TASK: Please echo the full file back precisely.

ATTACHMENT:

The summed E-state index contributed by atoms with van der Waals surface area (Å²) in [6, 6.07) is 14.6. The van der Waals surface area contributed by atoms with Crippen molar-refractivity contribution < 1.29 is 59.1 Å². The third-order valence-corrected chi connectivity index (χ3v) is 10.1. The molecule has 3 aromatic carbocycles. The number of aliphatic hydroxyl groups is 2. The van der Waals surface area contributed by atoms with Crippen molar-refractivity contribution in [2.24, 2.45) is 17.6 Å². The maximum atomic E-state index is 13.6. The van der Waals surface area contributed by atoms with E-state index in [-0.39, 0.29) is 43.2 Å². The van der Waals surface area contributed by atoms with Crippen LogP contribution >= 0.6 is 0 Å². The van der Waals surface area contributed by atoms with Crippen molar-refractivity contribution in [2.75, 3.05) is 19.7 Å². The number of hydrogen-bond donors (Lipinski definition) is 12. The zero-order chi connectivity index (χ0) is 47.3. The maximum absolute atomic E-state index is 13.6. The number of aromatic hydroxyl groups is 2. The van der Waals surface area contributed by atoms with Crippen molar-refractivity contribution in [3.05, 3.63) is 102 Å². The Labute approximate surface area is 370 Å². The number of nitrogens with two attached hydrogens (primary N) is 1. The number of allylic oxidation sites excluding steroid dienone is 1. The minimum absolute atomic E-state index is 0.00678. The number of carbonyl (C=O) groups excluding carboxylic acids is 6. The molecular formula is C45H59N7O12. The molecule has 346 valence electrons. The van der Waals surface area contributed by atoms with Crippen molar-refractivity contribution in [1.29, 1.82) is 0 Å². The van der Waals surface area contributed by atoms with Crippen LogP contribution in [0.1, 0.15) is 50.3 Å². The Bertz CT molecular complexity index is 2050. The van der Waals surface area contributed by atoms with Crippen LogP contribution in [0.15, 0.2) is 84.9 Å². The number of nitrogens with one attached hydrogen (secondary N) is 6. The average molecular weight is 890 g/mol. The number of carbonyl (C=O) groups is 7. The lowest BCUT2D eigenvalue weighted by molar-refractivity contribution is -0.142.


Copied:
The summed E-state index contributed by atoms with van der Waals surface area (Å²) in [6, 6.07) is 14.6. The van der Waals surface area contributed by atoms with Crippen molar-refractivity contribution < 1.29 is 59.1 Å². The third-order valence-corrected chi connectivity index (χ3v) is 10.1. The molecule has 3 aromatic carbocycles. The number of aliphatic hydroxyl groups is 2. The van der Waals surface area contributed by atoms with Crippen molar-refractivity contribution in [2.24, 2.45) is 17.6 Å². The maximum atomic E-state index is 13.6. The van der Waals surface area contributed by atoms with E-state index in [-0.39, 0.29) is 43.2 Å². The van der Waals surface area contributed by atoms with Crippen LogP contribution >= 0.6 is 0 Å². The van der Waals surface area contributed by atoms with Crippen molar-refractivity contribution in [2.75, 3.05) is 19.7 Å². The number of hydrogen-bond donors (Lipinski definition) is 12. The zero-order chi connectivity index (χ0) is 47.3. The maximum absolute atomic E-state index is 13.6. The number of aromatic hydroxyl groups is 2. The van der Waals surface area contributed by atoms with Crippen molar-refractivity contribution in [3.05, 3.63) is 102 Å². The Labute approximate surface area is 370 Å². The number of nitrogens with two attached hydrogens (primary N) is 1. The number of allylic oxidation sites excluding steroid dienone is 1. The minimum absolute atomic E-state index is 0.00678. The number of carbonyl (C=O) groups excluding carboxylic acids is 6. The molecular formula is C45H59N7O12. The molecule has 346 valence electrons. The van der Waals surface area contributed by atoms with Crippen molar-refractivity contribution in [1.29, 1.82) is 0 Å². The van der Waals surface area contributed by atoms with Crippen LogP contribution in [0.1, 0.15) is 50.3 Å². The Bertz CT molecular complexity index is 2050. The van der Waals surface area contributed by atoms with Crippen LogP contribution in [0.15, 0.2) is 84.9 Å². The number of nitrogens with one attached hydrogen (secondary N) is 6. The average molecular weight is 890 g/mol. The number of carbonyl (C=O) groups is 7. The lowest BCUT2D eigenvalue weighted by molar-refractivity contribution is -0.142.